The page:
Tag Archives: Denisovan

Detecting the presence of hominins in ancient soil samples

Out on the plains countless herbivores fertilise the ground by continual urination and defecation. A friend’s sheep are doing just that in the small field that came with my current home while they are keeping the grass under control.  Millions of hectares of prime agricultural land in China are kept fertile through disposal of human night soil from ‘honey wagons’ every day; it is even fed to fishes in small ponds. Such a nice economy also donates the DNA of the animal and plant inhabitants to the soil system. In 2015 analysis of environmental DNA from permafrost in Siberia and Alaska produced ‘bar codes’ for the now vanished ecosystems of what was  mammoth steppe during the climate decline to the last glacial maximum and the subsequent warming. The study revealed mammoth and pre-Columbian horse DNA and changes in the steppe vegetation, from which it was concluded that the steppe underwent regional extinction pulses of its megafauna linked to rapid climate ups and downs connected with Dansgaard-Oeschger cycles. It was but a small step to see the potential for studying distribution and timing of various hominins’ occupation of caves from the soils preserved within them, without depending on generally very rare occurrences of human skeletal remains.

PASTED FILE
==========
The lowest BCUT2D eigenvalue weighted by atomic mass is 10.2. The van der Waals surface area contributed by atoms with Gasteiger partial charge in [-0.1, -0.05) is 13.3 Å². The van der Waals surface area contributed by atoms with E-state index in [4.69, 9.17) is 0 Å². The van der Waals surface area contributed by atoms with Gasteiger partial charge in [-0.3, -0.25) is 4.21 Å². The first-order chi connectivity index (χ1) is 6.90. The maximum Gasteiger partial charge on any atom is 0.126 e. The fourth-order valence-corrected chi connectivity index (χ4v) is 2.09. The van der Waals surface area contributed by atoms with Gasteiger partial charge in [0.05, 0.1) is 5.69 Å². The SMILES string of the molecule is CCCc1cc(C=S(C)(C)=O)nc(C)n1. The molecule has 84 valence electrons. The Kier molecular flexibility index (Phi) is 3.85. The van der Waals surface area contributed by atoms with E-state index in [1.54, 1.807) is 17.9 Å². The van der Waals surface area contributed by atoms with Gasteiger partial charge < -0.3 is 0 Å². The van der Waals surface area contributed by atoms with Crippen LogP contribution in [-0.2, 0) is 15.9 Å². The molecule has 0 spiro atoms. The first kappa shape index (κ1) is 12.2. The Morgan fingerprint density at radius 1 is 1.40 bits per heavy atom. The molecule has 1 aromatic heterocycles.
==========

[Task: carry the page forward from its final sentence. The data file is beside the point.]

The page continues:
Tourists at the entrance to Denisova Cave, Rus...

Tourists at the entrance to Denisova Cave, Russia (credit: Wikipedia)

The Max Planck Institute for Evolutionary Anthropology in Leipzig, now famous for extracting DNA from Neanderthal, Denisovan and possibly H. antecessor fossils, has applied the environmental DNA approach to sediments from 7 caves in France, Belgium, Spain, Croatia and Russia that span the period from 550 to 14 ka (Slon, V. and 30 others 2017.  Neandertal and Denisovan DNA from Pleistocene sediments. Science, v. 356 (online publication); doi:10.1126/science.aam9695). The sites had previously yielded fossils and/or artefacts. All of them contained mitochondrial DNA from diverse large mammals, four including archaic human genetic material supplied by Neanderthal individuals and Denisovans in the case of the Denisova cave. A key finding was Neanderthal mtDNA in one sedimentary layer that contained no skeletal remains – decay of a body was probably not involved. In two cases the DNA was from more than one individual. A variety of tests showed that surprisingly large quantities of DNA survive in soil and that it is spread evenly in sediment rather than being present in spots – an indication of derivation from urine, excreta or decayed soft tissue.

Although the study does not add to knowledge of hominin genetics, it confirms that the methodology is sufficiently advanced and efficient to detect hominin presence in fossil-free sediment. So this approach seems set to become a standard for many sites, such as that from California reported in the previous post, which suggest a human influence, or any cave sediments for that matter. Although skeletal remains are essential for reconstruction of bodily characteristics, hominin phylogeny seems set to cut loose from fossils. Hitherto suspected species’ presence in the time period where DNA analysis is feasible may be detected, such as Asian H. erectus. It may become possible to map or extend the geographic ranges of Denisovans and Neanderthals. Perhaps species new to science will emerge.

More on late Pleistocene hominin genetics here

Wade, E. 2017. DNA from cave soil reveals ancient human occupants. Science, v. 356, p. 363.

Wade, E. 2017. DNA from cave soil reveals ancient human occupants. Science, v. 356, p. 363.

Pre-sapiens hominins reached North America?